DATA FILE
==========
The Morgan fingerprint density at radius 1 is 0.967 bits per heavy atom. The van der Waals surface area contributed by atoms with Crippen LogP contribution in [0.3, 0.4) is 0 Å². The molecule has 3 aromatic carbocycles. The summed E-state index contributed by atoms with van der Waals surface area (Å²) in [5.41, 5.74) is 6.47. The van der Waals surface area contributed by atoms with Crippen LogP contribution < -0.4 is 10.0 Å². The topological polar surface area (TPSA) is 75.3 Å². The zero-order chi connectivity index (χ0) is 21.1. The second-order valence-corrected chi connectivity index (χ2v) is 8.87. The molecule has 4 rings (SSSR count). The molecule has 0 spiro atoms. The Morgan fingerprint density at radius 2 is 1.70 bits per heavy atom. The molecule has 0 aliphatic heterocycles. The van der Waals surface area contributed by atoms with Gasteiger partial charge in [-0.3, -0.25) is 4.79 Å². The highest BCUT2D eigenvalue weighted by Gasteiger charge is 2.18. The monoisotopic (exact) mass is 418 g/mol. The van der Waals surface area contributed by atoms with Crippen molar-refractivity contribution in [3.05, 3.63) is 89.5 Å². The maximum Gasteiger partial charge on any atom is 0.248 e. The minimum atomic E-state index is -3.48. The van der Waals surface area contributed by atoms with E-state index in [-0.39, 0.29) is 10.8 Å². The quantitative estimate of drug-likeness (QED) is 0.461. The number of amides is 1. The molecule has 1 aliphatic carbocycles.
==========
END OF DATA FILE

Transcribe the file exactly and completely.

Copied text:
The Morgan fingerprint density at radius 1 is 0.967 bits per heavy atom. The van der Waals surface area contributed by atoms with Crippen LogP contribution in [0.3, 0.4) is 0 Å². The molecule has 3 aromatic carbocycles. The summed E-state index contributed by atoms with van der Waals surface area (Å²) in [5.41, 5.74) is 6.47. The van der Waals surface area contributed by atoms with Crippen LogP contribution < -0.4 is 10.0 Å². The topological polar surface area (TPSA) is 75.3 Å². The zero-order chi connectivity index (χ0) is 21.1. The second-order valence-corrected chi connectivity index (χ2v) is 8.87. The molecule has 4 rings (SSSR count). The molecule has 0 spiro atoms. The Morgan fingerprint density at radius 2 is 1.70 bits per heavy atom. The molecule has 0 aliphatic heterocycles. The van der Waals surface area contributed by atoms with Gasteiger partial charge in [-0.3, -0.25) is 4.79 Å². The highest BCUT2D eigenvalue weighted by Gasteiger charge is 2.18. The monoisotopic (exact) mass is 418 g/mol. The van der Waals surface area contributed by atoms with Crippen molar-refractivity contribution in [3.05, 3.63) is 89.5 Å². The maximum Gasteiger partial charge on any atom is 0.248 e. The minimum atomic E-state index is -3.48. The van der Waals surface area contributed by atoms with E-state index in [-0.39, 0.29) is 10.8 Å². The quantitative estimate of drug-likeness (QED) is 0.461. The number of amides is 1. The molecule has 1 aliphatic carbocycles.